Julie was catapulted into overnight stardom, with no preparation. Although she had an inkling of the size of the show while filming, it wasn’t until the final weeks of the competition that she experienced something akin to fame.

“The first moment that it dawned on me that something out of the ordinary was happening here was [at a photo shoot],” Julie remembered.

“And as we were walking back down the street, I just hear ‘Julie!’ and I turn around and there’s a road crew of these burly blokes with big beards in high-vis vests.

“And I think ‘what is happening?’

Julie was catapulted into overnight stardom.

“That’s where it really started to seep in that we were making an impact with the outside world.”

Julie’s life filled with new opportunities and commitments – from book deals, TV segments, food demonstrations, breakfast radio and a cooking school. Although she loved her new life, she could feel it rapidly begin to catch up with her.

“I remember thinking that if I didn’t take all these opportunities, they were going to dry up. I was afraid to stop running,” Julie said.

“And any time those cracks started to show, I was quite belligerent about it. I would not be told that I was anything less than purely capable of doing absolutely everything that was on my plate.”

Pushed to the brink

In late 2019, amid intense bushfires which were threatening her parents’ home, those cracks became too deep to ignore.

“It became really clear to me one particular afternoon that my family was going to be better off without me,” Julie recalled sadly.

“Obviously that’s just sickness talking right? But in the depth of my illness, it was my absolute knowledge and understanding that the only way I could relieve my family of the chaos that was me – was to leave.

“I was intercepted by angels,” Julie said.

“And I just started walking. I walked myself to the edge of Brisbane Waters [contemplating what to do next].

“And I was intercepted by angels.”

Those angels – were two strangers. Seeing Julie’s distress, they decided to sit with her, simply keeping her company. They sat for hours, in relative silence, before Julie was ready to return home to Mick.

“I called Mick and he came and got me. And once I told him where I’d been and what had happened, he took me to hospital.”

Slow road to recovery

Julie was admitted to a psychiatric unit, where she remained for six weeks. At first, she was resistant to it – believing that it was an overreaction, but soon accepted the help from others.

“It was absolutely surreal at first,” Julie recalled about the experience.

“It’s not on anyone’s list of things that they want to do when they grow up. But it was a big exercise in compassion for me.

“[I had] some insight and understanding from people experiencing mental illness in all different ways. But at our heart, we’re all so similar – we really are.”

“I am learning to be kind and gentle with myself,” Julie said.

Julie naively believed that the one hospital visit would ‘fix’ her mental illness – but as she’s since learned, the process is lifelong.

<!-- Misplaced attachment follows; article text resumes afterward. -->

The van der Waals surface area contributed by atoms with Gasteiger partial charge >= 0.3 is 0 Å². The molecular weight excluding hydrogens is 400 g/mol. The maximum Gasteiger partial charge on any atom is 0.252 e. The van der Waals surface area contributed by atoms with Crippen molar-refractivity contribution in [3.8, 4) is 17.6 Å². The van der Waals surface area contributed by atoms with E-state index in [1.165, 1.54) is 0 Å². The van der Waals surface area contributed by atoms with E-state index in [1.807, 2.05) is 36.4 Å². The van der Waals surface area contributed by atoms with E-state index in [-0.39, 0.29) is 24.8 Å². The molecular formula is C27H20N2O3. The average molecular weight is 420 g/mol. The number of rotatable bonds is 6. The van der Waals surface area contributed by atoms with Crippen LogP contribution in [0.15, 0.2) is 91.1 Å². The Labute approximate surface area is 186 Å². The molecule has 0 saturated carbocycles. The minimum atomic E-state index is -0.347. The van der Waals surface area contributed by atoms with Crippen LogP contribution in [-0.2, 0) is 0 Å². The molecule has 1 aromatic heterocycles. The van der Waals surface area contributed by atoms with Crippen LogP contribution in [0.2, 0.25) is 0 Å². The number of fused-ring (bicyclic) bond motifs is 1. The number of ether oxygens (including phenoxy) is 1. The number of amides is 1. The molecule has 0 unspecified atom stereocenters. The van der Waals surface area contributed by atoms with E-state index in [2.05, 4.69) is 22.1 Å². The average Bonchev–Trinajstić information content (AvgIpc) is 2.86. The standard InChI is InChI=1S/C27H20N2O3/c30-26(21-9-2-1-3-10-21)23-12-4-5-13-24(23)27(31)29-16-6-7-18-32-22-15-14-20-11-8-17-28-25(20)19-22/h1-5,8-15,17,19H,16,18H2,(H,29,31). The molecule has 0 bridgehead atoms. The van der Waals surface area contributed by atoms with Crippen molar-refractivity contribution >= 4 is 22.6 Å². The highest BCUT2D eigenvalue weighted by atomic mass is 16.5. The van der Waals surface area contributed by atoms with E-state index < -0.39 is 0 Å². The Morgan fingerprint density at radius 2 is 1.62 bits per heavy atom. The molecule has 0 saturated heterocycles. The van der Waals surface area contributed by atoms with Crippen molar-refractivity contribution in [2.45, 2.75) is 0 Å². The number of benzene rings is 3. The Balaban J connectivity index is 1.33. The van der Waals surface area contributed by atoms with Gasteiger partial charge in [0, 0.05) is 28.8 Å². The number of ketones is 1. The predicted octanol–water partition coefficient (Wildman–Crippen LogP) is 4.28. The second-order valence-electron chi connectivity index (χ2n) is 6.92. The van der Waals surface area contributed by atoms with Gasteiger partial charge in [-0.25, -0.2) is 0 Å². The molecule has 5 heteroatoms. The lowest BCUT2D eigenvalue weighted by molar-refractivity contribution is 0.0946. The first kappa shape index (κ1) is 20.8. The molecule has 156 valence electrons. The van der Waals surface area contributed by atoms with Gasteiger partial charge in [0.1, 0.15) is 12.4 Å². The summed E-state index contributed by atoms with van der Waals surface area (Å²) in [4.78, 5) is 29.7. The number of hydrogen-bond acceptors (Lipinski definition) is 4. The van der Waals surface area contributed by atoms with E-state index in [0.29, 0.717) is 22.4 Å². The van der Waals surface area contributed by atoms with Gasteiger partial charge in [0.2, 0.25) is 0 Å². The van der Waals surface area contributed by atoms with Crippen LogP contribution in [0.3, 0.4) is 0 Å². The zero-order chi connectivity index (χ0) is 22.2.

She has since been re-admitted to hospital multiple times, both for her depression and help with alcohol addiction. Her life, although still busy, has calmed down a lot – and she plans her schedule on her own terms. Her and Mick are also now grandparents to Delilah, their granddaughter, which has brought them both a renewed sense of perspective and joy.

As a proud wife, mother and grandmother, Julie finds joy in her family.

“I have learned that I have to look after myself.”

“It’s not always easy, but, you know, I have an understanding that life has ups and downs and rounds and rounds and, instead of being vicious and brutal to myself when things aren’t going so great, I am learning to be kind and gentle with myself,” Julie said.

“When I’m in a mental hospital, I’m not cooking anybody’s dinner. I’m not speaking at anybody’s engagement. I’m not on anybody’s radio show.

“I’m no good to anybody. And I have learned that I have to look after myself.”

Julie’s parting thoughts

Julie’s new memoir Your Time Starts Now has been received around the country to glowing praise and a candid recognition of a journey that is travelled by so many, especially mothers, but acknowledged by so few. Her wisdom is plentiful – but one poignant piece of advice, has resonated with many.

“We have to be allowed to say, there’s something not quite right,” Julie said.

“Until we permit ourselves to talk about it and not feel ashamed about it, the conversation is not going to go anywhere,” Julie said.

We have to be allowed to say that I can’t put my face into a smile without really working at it. That I don’t seem to be able to slow my brain down unless I have wine at the end of the day. That I don’t seem to be able to put my feet on the floor with any sense of excitement for way too many days in a row now.

“We have to be allowed to raise these things without being shamed for it and without feeling ashamed of ourselves for it. We can talk about mental health till the cows come home, but until we permit ourselves to talk about it and not feel ashamed about it, the conversation is not going to go anywhere.

“It’s one thing for us to all be standing around saying, I will hold you up. But what we need to do is be willing to be held up. And I think that’s actually harder. A lot harder.”

If you need help, call Lifeline on 13 11 14 or visit lifeline.org.au. If you or someone you know is impacted by sexual assault, domestic or family violence call 1800RESPECT on 1800 737 732 or visit 1800RESPECT.org.au.

Article supplied with thanks to Hope Media.

Feature image: Julie Goodwin, Supplied

About the Author: Georgia Free is a broadcaster and writer from Sydney, Australia.